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Update: ‘Conductor’ Innovation, Entrepreneurial Initiative Launches at UCA

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The University of Central Arkansas in Conway, Startup Junkie Consulting of Fayetteville and the Central Arkansas Venture Team (CAVT) on Wednesday launched a public-private initiative called “Conductor” to drive entrepreneurship and innovation.

The CAVT is a group of executive consultants, startup founders, coaches, local leaders and technology experts.

The university has contracted with Startup Junkie, which will run the program through Sept 30, 2019. Startup Junkie will be paid $436,000 annually, or a total of $1.3 million, according to UCA spokeswoman Christina Madsen.

Part of the Conductor initiative is a 1,000-SF maker space with advanced tools, technology and equipment. The university has partnered with the Arkansas Regional Innovation Hub at Winrock International on that part of the project. The Hub is located in North Little Rock. 

The equipment being brought into the maker space costs $30,000-$50,000, according to Joel Gordon, director of making for the Hub.

The maker space is set to open in February and will be inside the new $16.3 million Donaghey Hall, Madsen said. It will share the first floor with businesses that have leased space in the 67,500-SF hall at the corner of Donaghey Avenue and Bruce Street. Students who live on the other three floors moved into the hall in August.

“What is this thing called Conductor? You know about the partnership. You know about the collaboration … It’s not a building. It’s not a site. It’s not a co-working space, yet,” CAVT team leader Jeff Standridge said during an event Wednesday announcing the partnership. “It’s a movement. It’s a movement to create a culture where startup entrepreneurs can be identified, can be cultivated — where innovation can be cultivated and where all of those can thrive.”

The program will focus on delivering mentoring, counseling, training, capital readiness, technical assistance, pitch competitions and weekend workshops to startups, small businesses and emerging investors in central Arkansas for free. It will also provide innovation and commercialization support for UCA’s academic programs.

Brett Amerine, chief operating officer of Startup Junkie, and Gordon with the Hub also attended Wednesday’s launch event. 

Gordon said the maker movement he’s been involved in for 19 years democratized manufacturing by giving startup tools that they needed for initial small-scale production.  

“Seventy-two percent of potentially successful startup companies died on the vine, and the reason most of those companies died is they had a great idea, they had a great product, but they did not get that product made,” he said, referring to a statistic favored by the entrepreneurial lab TechShop in San Francisco.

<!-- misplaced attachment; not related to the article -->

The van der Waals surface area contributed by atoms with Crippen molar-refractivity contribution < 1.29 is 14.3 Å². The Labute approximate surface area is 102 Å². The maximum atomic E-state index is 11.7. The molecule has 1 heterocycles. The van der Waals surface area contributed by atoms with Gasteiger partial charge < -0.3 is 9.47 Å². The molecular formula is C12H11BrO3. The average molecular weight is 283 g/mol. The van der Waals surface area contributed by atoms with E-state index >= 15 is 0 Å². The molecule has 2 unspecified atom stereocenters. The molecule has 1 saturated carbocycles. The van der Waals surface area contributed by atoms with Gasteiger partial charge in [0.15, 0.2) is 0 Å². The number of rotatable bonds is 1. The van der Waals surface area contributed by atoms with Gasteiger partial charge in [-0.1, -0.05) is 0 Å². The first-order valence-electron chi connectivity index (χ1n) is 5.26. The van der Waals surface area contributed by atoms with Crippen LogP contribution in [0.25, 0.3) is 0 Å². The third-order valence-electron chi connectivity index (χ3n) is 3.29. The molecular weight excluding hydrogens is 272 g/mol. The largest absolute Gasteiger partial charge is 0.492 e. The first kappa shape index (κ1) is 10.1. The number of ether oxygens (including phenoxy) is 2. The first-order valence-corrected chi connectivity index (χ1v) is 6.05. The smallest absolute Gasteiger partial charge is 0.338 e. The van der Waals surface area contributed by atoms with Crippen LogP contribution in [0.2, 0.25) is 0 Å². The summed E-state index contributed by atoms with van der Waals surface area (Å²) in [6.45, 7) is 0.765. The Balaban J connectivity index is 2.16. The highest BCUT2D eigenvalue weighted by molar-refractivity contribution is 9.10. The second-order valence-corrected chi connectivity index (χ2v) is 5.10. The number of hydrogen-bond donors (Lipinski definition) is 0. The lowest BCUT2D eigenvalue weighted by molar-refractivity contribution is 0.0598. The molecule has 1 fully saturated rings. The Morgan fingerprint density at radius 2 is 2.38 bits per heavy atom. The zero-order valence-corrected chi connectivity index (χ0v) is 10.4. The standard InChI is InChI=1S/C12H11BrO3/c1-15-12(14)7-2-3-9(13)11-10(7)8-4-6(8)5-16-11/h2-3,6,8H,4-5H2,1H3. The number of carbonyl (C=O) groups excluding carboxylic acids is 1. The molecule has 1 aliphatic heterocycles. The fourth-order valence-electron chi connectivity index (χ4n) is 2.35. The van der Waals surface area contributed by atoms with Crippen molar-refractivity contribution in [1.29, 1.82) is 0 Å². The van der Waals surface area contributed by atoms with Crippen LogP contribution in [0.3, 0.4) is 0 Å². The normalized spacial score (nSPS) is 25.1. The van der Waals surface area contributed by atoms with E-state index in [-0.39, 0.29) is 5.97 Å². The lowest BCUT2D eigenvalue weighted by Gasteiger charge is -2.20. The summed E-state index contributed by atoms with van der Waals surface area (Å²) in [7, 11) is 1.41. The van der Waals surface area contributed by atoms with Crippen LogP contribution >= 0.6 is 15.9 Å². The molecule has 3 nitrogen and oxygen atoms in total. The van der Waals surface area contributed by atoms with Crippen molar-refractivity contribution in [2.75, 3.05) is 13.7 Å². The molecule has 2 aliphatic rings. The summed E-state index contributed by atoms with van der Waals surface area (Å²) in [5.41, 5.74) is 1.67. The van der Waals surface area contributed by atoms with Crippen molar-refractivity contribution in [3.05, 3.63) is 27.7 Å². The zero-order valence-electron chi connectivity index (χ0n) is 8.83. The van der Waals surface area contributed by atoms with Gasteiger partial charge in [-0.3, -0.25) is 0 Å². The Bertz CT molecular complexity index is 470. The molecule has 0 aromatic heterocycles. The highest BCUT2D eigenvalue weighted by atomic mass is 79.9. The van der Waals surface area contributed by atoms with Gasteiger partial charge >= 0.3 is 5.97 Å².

The Conductor is now part of the maker movement, organizers said, and Standridge told Arkansas Business it has been in the works for more than three years. 

“Conway has a very unique set of assets, as does UCA. It is critical that we begin leveraging these collective assets to drive innovation and entrepreneurship,” he said. “The difference in leveraging the services of the Conductor for a student, faculty or any other aspiring entrepreneur could literally mean the difference between getting their idea off the ground and never seeing any benefit from their idea or invention.”

The maker space took less time to plan, about nine months, Gordon said. Entrepreneurs are encouraged to use the space that will be modeled after the Hub’s North Little Rock location, and two people will be hired to work there, he said. 

In contrast to a typical woodworking-type shop with saws and hammers, the UCA space will be a digital facility, with 3D printers and computers. It will be somewhere people can make “21st century crafts,” Gordon said.

He also said Arkansas is “a little ahead of the curve” in embracing that maker movement by having facilities like this.

A group from UCA visited the Hub earlier this year.

“We talked about what they wanted to do for their community and things just fell into place … UCA has a great team,” Gordon said in a news release. “We are very happy to be collaborating with them.”

Over the next few months, the Hub said it will be looking at the innovation and entrepreneurial needs of students, faculty and staff to ensure that the new space adequately serves the campus and surrounding community.

In planning the new maker space, Gordon has worked closely with TJ Johnston, director of special university projects and community affairs at UCA; Nabholz Construction of Conway and Polk Stanley Wilcox Architects of Little Rock. The same contractor and architects were hired to build Donaghey Hall.

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